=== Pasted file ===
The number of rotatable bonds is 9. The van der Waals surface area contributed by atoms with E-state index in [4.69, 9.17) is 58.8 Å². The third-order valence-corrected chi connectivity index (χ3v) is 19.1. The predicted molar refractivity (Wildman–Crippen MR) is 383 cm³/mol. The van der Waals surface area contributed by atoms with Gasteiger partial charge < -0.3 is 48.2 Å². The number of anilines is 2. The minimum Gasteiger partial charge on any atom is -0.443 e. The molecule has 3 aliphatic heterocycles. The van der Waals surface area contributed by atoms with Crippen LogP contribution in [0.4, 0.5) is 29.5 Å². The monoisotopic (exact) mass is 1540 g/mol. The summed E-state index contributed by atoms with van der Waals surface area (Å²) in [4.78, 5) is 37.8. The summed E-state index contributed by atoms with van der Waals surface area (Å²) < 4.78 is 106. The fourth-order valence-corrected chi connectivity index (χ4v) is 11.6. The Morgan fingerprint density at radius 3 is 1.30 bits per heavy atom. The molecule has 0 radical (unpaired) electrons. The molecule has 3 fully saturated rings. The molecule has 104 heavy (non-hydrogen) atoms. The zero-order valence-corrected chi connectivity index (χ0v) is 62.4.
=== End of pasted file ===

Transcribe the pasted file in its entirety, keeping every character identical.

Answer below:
The number of rotatable bonds is 9. The van der Waals surface area contributed by atoms with E-state index in [4.69, 9.17) is 58.8 Å². The third-order valence-corrected chi connectivity index (χ3v) is 19.1. The predicted molar refractivity (Wildman–Crippen MR) is 383 cm³/mol. The van der Waals surface area contributed by atoms with Gasteiger partial charge < -0.3 is 48.2 Å². The number of anilines is 2. The minimum Gasteiger partial charge on any atom is -0.443 e. The molecule has 3 aliphatic heterocycles. The van der Waals surface area contributed by atoms with Crippen LogP contribution in [0.4, 0.5) is 29.5 Å². The monoisotopic (exact) mass is 1540 g/mol. The summed E-state index contributed by atoms with van der Waals surface area (Å²) in [4.78, 5) is 37.8. The summed E-state index contributed by atoms with van der Waals surface area (Å²) < 4.78 is 106. The fourth-order valence-corrected chi connectivity index (χ4v) is 11.6. The Morgan fingerprint density at radius 3 is 1.30 bits per heavy atom. The molecule has 0 radical (unpaired) electrons. The molecule has 3 fully saturated rings. The molecule has 104 heavy (non-hydrogen) atoms. The zero-order valence-corrected chi connectivity index (χ0v) is 62.4.